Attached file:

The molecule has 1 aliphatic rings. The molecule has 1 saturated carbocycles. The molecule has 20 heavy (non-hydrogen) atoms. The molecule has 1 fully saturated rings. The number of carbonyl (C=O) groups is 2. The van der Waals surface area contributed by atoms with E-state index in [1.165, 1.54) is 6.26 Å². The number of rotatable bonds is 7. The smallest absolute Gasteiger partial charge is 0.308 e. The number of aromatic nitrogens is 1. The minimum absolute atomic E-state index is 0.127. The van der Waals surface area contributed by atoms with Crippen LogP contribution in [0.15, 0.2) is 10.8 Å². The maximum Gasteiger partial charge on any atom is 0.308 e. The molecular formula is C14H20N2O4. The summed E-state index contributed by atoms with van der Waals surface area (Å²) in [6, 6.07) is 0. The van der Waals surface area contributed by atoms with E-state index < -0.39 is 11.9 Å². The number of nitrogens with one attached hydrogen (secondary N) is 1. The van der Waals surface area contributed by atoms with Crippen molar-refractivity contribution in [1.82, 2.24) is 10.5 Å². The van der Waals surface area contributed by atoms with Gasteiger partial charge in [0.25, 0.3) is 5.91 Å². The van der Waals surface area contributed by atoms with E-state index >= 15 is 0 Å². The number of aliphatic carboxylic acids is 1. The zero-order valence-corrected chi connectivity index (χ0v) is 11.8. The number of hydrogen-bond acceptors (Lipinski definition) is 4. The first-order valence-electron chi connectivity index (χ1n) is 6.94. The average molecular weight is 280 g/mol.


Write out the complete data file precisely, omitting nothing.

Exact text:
The molecule has 1 aliphatic rings. The molecule has 1 saturated carbocycles. The molecule has 20 heavy (non-hydrogen) atoms. The molecule has 1 fully saturated rings. The number of carbonyl (C=O) groups is 2. The van der Waals surface area contributed by atoms with E-state index in [1.165, 1.54) is 6.26 Å². The number of rotatable bonds is 7. The smallest absolute Gasteiger partial charge is 0.308 e. The number of aromatic nitrogens is 1. The minimum absolute atomic E-state index is 0.127. The van der Waals surface area contributed by atoms with Crippen LogP contribution in [0.15, 0.2) is 10.8 Å². The maximum Gasteiger partial charge on any atom is 0.308 e. The molecular formula is C14H20N2O4. The summed E-state index contributed by atoms with van der Waals surface area (Å²) in [6, 6.07) is 0. The van der Waals surface area contributed by atoms with E-state index < -0.39 is 11.9 Å². The number of nitrogens with one attached hydrogen (secondary N) is 1. The van der Waals surface area contributed by atoms with Crippen molar-refractivity contribution in [1.82, 2.24) is 10.5 Å². The van der Waals surface area contributed by atoms with Gasteiger partial charge in [0.25, 0.3) is 5.91 Å². The van der Waals surface area contributed by atoms with E-state index >= 15 is 0 Å². The number of aliphatic carboxylic acids is 1. The zero-order valence-corrected chi connectivity index (χ0v) is 11.8. The number of hydrogen-bond acceptors (Lipinski definition) is 4. The first-order valence-electron chi connectivity index (χ1n) is 6.94. The average molecular weight is 280 g/mol.